problem that we have in production with postgresql 12.3-1.pgdg18.04+1
on ubuntu linux. Indexes:

test_orders_o_date_idx btree(o_date)
test_orders_customer_id_o_date_idx btree(customer_id, o_date)

We query for the most recent orders for sets of customers, and
sometimes none of those customers have any orders and the results are
empty:

explain analyze select * from test_orders where
customer_id=any(ARRAY[9993,9997,9912,9954,9100,9101,9102,9234,9500,9512])
order by o_date desc;

    QUERY PLAN
----------------------------------------------------------------------------------------------------------------------------------------------------------------
 Sort  (cost=24848.96..24870.67 rows=8686 width=1839) (actual
time=1.101..1.102 rows=0 loops=1)
   Sort Key: o_date DESC
   Sort Method: quicksort  Memory: 25kB
   ->  Index Scan using test_orders_customer_id_o_date_idx on
test_orders  (cost=0.43..17361.20 rows=8686 width=1839) (actual
time=1.047..1.047 rows=0 loops=1)
         Index Cond: (customer_id = ANY
('{9993,9997,9912,9954,9100,9101,9102,9234,9500,9512}'::integer[]))
 Planning Time: 3.821 ms
 Execution Time: 1.174 ms
(7 rows)

So far so good. But if we add a limit clause to the query then the
plan goes very wrong:

explain analyze select * from test_orders where
customer_id=any(ARRAY[9993,9997,9912,9954,9100,9101,9102,9234,9500,9512])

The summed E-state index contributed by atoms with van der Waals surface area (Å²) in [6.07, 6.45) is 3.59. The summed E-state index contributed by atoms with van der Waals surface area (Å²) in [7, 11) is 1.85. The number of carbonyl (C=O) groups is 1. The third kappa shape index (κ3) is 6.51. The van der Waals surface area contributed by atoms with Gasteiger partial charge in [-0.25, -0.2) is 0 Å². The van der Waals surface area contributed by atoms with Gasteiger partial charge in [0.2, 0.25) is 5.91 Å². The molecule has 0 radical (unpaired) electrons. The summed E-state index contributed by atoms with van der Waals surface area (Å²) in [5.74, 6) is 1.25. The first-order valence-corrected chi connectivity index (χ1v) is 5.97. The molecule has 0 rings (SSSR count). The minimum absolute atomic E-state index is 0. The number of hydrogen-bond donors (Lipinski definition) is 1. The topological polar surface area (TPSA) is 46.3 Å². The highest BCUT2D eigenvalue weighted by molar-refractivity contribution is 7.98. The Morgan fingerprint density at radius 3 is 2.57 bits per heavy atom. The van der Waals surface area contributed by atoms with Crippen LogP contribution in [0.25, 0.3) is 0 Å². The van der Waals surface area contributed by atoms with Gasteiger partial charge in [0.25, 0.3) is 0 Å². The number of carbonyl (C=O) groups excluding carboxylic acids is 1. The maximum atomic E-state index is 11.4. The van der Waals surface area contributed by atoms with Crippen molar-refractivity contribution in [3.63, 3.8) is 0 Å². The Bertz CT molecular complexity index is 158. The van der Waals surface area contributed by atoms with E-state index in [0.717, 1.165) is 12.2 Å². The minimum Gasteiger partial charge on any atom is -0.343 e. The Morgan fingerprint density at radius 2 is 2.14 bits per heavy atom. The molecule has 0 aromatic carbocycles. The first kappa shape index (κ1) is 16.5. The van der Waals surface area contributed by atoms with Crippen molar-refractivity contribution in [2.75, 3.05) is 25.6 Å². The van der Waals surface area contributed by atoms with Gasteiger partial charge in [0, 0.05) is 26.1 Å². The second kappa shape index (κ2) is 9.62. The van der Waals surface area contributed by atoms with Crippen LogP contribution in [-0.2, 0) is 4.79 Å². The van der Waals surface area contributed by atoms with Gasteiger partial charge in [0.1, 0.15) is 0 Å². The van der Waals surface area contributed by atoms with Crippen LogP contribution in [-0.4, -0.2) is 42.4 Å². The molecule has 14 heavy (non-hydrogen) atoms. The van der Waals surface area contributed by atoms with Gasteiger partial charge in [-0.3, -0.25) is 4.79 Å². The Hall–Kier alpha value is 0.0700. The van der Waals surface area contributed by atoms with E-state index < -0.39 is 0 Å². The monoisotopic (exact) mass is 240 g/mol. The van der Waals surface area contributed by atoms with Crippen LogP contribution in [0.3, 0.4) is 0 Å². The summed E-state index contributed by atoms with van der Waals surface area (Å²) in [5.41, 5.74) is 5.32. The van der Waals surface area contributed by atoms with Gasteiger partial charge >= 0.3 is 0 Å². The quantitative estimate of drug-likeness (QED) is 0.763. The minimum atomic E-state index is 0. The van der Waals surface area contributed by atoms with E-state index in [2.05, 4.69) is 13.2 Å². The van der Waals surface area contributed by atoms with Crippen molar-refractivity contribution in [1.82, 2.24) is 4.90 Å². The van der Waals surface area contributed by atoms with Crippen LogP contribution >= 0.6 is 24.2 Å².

order by o_date desc limit 10;

      QUERY PLAN
---------------------------------------------------------------------------------------------------------------------------------------------------------------------
 Limit  (cost=0.43..1660.98 rows=10 width=1839) (actual
time=4990.424..4990.424 rows=0 loops=1)
   ->  Index Scan Backward using test_orders_o_date_idx on test_orders
 (cost=0.43..1442355.43 rows=8686 width=1839) (actual
time=4990.423..4990.423 rows=0 loops=1)
         Filter: (customer_id = ANY
('{9993,9997,9912,9954,9100,9101,9102,9234,9500,9512}'::integer[]))
         Rows Removed by Filter: 5000000
 Planning Time: 0.063 ms
 Execution Time: 4990.435 ms


Is there something we can adjust to get it to prefer
test_orders_customer_id_o_date_idx even when there's a limit clause ?
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Re: A limit clause can cause a poor index choice

Michael Lewis
What does pg_stats say about column customer_id? Specifically, how many ndistinct, and what is the sum of the most common values? If you have 1000 distinct customer_id values, and the (default 100) most common values only cover 2% of the total rows, then the optimizer will assume that any given customer_id will yield approx reltuples * .98 / ( 5000 - 100 ) rows. So if your table has 1 million rows, your estimate might be that there should be 200 rows in the table per customer_id in your array.

Looking at your query plan, the optimizer expects rows=8686 for those customer_id and it knows you only want 10 of the most recent ones. It made the right call based on the information it has.

Increase default_statistics_target, at least on that column, and see if you get a much much better plan. I don't know where I got this query from online, but here ya go. I'd be curious how frac_MCV in this changes when default_statistics_target is more like 250 or 500 and the table is analyzed again to reflect that change.